Sleep is essential for allowing your body and mind to heal and re energise, so that you can feel refreshed and alert when you wake up. A full night of quality sleep also helps the body to starve off disease and the brain function its best.
Work schedules, daily stressors, electronic devices in bed, a non-restful bedroom environment, and medical conditions can prevent us from receiving enough sleep. However, regular physical activity, a nutritious diet, and healthy habits can help promote more deep sleep each night.
For some people, a chronic lack of sleep cam be the first sign of a sleep disorder.
How much sleep do I need?
The amount of sleep need varies based on age. The Sleep Foundation recommend the following allotment for each age group:
- 0-3 months: 14-17 hours
- 4-11 months: 12-15 hours
- 1-2 years: 11-14 hours
- 3-5 years: 10-13 hours
- 6-13 years: 9-11 hours
- 14-17 years: 8-10 hours
- 18-64 years: 7-9 hours
- 65+ years: 7-8 hours
The science of sleep
An internal “body clock” regulates your sleep cycle, making you feel tired in the evening and alert in the morning. Your body clock operates on a 24-hour cycle called the circadian rhythm. After waking up from sleep, you’ll feel more and more tired throughout the day, which will peak in the evening.
Sleep-wake homeostasis, often referred to as sleep drive, may be linked to an organic compound produced in the brain called adenosine. Adenosine levels rise during the day as you become more tired, and then the body breaks down this compound during sleep.
Light also affects the circadian rhythm. The brain contains a special region of nerve cells known as the hypothalamus, and a cluster of cells in the hypothalamus called the suprachiasmatic nucleus, which processes signals when the eyes are exposed to natural or artificial light. These signals help the brain determine whether it is day or night.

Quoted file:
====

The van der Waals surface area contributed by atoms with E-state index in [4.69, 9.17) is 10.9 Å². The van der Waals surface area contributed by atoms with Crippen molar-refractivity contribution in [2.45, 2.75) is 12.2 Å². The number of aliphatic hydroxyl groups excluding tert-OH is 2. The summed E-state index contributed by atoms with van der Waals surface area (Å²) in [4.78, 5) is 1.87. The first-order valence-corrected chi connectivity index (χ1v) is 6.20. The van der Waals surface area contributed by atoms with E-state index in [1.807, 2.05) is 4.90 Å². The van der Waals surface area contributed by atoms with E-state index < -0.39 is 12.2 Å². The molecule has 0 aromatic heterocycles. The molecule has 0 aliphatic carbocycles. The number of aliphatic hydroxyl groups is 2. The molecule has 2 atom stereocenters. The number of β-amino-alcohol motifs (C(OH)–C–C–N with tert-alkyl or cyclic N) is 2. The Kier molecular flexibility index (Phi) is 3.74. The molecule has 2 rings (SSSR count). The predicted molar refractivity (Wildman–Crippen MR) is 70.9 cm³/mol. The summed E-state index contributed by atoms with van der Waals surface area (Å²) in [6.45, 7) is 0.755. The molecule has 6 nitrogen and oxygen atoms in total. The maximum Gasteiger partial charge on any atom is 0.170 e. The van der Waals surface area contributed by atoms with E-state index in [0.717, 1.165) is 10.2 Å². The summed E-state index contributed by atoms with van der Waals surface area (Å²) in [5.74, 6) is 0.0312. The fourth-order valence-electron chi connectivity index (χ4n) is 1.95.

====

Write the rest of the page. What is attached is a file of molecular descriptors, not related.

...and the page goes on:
As natural light disappears in the evening, the body releases melatonin, a hormone that induces drowsiness. When the sun rises in the morning, the body will release the hormone known as cortisol that promotes energy and alertness.
Stages of sleep
Once asleep, we follow a sleep cycle made up of 4 stages which repeat cyclically throughout the night until you wake up. Typically, the duration of each cycle will last 90-120 minutes.
Interestingly, you may wake up briefly during the night but not remember the next day. This is known as a “W” stage.
Stage 1 Non-rapid eye movement (NREM):
Stage 1 is the transition between being awake and asleep, involving light sleep. Your muscles relax, and your eye movements, brain waves, breathing, and heart rate start to slow. Stage 1 typically lasts several minutes.
Stage 2 NREM:
Stage 2 is characterised by deeper sleep as your muscles become even more relaxed and your breathing and heart rate continue to slow. Eye movements will stop and your body temperature will fall slightly. There are some brief moments of higher frequency electrical activity, however, brain waves remain slow. Stage 2 is usually the longest of the 4 stages.
Stage 3 NREM:
Stage 3 plays a crucial role in making you feel refreshed and alert when you wake up. It’s during this stage that your heartbeat, breathing, and brain wave activity all reach their lowest point, and the muscles will be their most relaxed. This stage will be longer at first and then decrease in duration as you repeatedly go through the 4 stages during the night.
Rapid eye movement (REM):
The first REM stage will occur approximately 90 minutes after you fall asleep and increases in duration as you go through the 4 stages during the night. Your eyes will move back and forth quite quickly under your eyelids, breathing rate, heart rate, and blood pressure will begin to increase.
This stage is also when dreaming will typically occur, and your arms and legs will become paralysed which is believed to act as a prevention for you to physically act out your dreams.
Many studies have linked REM sleep to memory consolidation (the process of converting learned experiences into long-term memories). The duration of the REM stage will fall as you age, leading you to spend more time in the NREM stages.
Why we need to get enough sleep
A full nights sleep is needed each night for optimal cognitive and behavioural function. In contrast, insufficient sleep can cause serious problems. Studies have shown sleep deprivation can cause attention lapses, reduced cognition, delayed reactions, and changes in mood.
It’s been proposed that people can develop a tolerance to chronic sleep deprivation, not realising that their brains and bodies are struggling due to lack of sleep because it feels normal to them.
A lack of sleep has also been linked to a higher risk of certain diseases and medical conditions including obesity, type 2 diabetes, high blood pressure, heart disease, stroke, poor mental health, and early death.